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Rediff.com  » News » India reacts to Pak media's claims on Kasab: What nonsense!

India reacts to Pak media's claims on Kasab: What nonsense!

November 29, 2013 12:00 IST

Five years after his arrest during the 26/11 strike on Mumbai and over a year after he was hanged to death after a much-publicised trial, Lashkar-e-Tayiba terrorist Ajmal Kasab continues to inspire myriad conspiracy theories.

The latest one -- put in circulation by some Pakistani media organisations -- states, rather outrageously, that Kasab was arrested in Nepal in 2006. He was later handed over to Indian agencies and made a scapegoat in the 26/11 terror attack, claim certain Pakistani media reports.

The issue had come up in 2008 when one C M Farooque, a Pakistani advocate, claimed that Kasab was arrested in Kathmandu in 2006. Farooque even filed an application with the Nepal government, purportedly for Pakistan’s ‘public interest’, claiming that his ‘sources’ had informed him about Kasab’s arrest from Nepal.

Kasab was arrested along with nearly 200 people, Farooque had claimed, adding that the Nepal government possessed the relevant arrest documents.

An official of the Intelligence Bureau, who was closely associated with the 26/11 probe, believes that this is merely a diversionary tactic.
“There is enough evidence to prove that Kasab was in Mumbai that night. At no point during the trial did Kasab claim that he was arrested from Nepal,” said the official.

While Islamabad has admitted that Kasab is a Pakistani national, the Nepal government has rubbished any claims about the terrorist being arrested there.

“As per our phone records, the calls between the handlers in Pakistan and the two terrorists in the Chabad House put the Pakistan theory to rest. (Lashkare-Tayiba operative) Abu Jundal also confirmed that Kasab had been arrested during the 26/11 siege and his handlers had subsequently plotted several futile plans to free him,” said an official of the Mumbai crime branch, whose custody the terrorist was lodged in immediately after his arrest.

Lashkar operative David Headley, who planned a major part of the operation, has also admitted to the National Investigation Agency officials that the terror outfit was worried about Kasab’s arrest as he was capable of establishing the direct link of the Pakistan establishment with the Mumbai attack.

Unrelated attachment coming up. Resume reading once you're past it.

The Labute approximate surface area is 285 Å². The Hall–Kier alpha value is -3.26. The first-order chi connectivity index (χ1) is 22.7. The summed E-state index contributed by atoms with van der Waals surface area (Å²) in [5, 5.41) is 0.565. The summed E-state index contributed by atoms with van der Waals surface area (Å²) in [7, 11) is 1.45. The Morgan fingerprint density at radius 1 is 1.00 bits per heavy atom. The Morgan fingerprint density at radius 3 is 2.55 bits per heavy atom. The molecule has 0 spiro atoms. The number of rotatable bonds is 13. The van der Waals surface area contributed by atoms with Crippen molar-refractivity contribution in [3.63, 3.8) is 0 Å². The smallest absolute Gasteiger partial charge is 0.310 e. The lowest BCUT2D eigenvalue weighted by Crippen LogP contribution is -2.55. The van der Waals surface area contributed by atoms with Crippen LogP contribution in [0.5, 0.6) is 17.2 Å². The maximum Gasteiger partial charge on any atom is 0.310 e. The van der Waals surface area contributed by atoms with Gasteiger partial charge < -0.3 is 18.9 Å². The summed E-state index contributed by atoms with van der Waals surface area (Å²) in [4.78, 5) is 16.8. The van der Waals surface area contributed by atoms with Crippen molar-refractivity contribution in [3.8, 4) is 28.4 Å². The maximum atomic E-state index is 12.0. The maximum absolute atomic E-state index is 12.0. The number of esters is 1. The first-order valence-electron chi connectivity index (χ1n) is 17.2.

Lashkar handlers had even ordered the terrorists -- who were holding a Rabbi and his wife hostage at Chabad House in Nariman Point in south Mumbai -- to negotiate with Indian security agencies to secure the release of Kasab.

The negotiations purportedly failed and Rabbi Gavriel Holtzberg and his pregnant wife Rivka were brutally killed by the terrorists.

India has shared this and much more information with Pakistan. When a Pakistani judicial committee visited India in connection with the 26/11 probe, they were told in detail about Kasab’s arrest and subsequent trial.

Pakistani investigators have pointed out that they never got access to Kasab.

Interestingly, when Indian agencies had offered Pakistan a chance to send its officials and question Kasab, Islamabad had retorted that the Lahskar terrorist was not even a Pakistani citizen!

India could not possibly have granted access to Kasab after he was put on death row, nearly four years after the attack, when Pakistan finally got around to admitting that he was one of their own.

India also questions the double standard practised by Pakistan, which has denied New Delhi’s repeated requests to question 26/11 terror strike accused Hafiz Saeed and Zaki-ur-Rehman Lakhvi.

In fact, a Pakistan new channel had even traced Kasab’s family to Faridkot, despite best efforts by Pakistani security agencies to scuttle the story.

The Nepal government has also clarified that while several Pakistani nationals were arrested for not possessing proper documents, it had no record whatsoever of arresting someone like Kasab.

Vicky Nanjappa